Better models of the soil/water/air system are being developed in the project “European hydro-climate extremes: mechanisms, predictability and impacts”. The project, which is led by Jülich agrosphere researcher Prof. Stefan Kollet, is financed by the German-Russian “Helmholtz-RSF Joint Research Groups” funding programme and is intended to show heavy rain or droughts, for example, more accurately.
Algae are to be a raw material for the large-scale production of pharmaceuticals, food and cosmetics. This is the aim of the IDEA project, in which research institutions and industrial partners from Belgium, the Netherlands, France, Ireland and Germany work together and which is funded with around € 2.6 million from the “European Interreg North-West Europe” programme.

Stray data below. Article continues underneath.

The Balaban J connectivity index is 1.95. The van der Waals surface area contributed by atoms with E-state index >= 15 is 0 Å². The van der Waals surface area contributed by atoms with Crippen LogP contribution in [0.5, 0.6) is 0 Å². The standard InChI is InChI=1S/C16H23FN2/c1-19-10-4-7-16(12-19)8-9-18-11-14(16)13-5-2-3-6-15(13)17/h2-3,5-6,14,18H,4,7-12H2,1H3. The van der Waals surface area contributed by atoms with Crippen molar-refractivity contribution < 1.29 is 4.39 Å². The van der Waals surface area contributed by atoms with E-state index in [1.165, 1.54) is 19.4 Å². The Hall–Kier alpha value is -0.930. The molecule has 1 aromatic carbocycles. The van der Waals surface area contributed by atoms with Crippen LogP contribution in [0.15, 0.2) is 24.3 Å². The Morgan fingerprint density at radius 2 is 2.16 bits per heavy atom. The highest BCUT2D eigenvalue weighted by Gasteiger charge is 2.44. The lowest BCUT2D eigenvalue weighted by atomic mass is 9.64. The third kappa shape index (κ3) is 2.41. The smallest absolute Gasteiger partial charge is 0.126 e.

The raw material crop Sida hermaphrodita produces a lot of biomass, even on soils that are hardly suitable for agriculture. In a study published in the journal “Frontiers in Plant Science”, plant researchers from Jülich and the University of Lüneburg showed how Sida can be efficiently fertilised with fermentation residues from biogas plants, and soil quality can be improved.
A consortium involving Jülich researchers is investigating the significance that interactions between plant roots and soil have for water circulation and substance flows. The German Research Foundation (DFG) is funding the Priority Programme for research into the rhizosphere with € 6 million.
PHOTOS: Forschungszentrum Jülich/Sascha Kreklau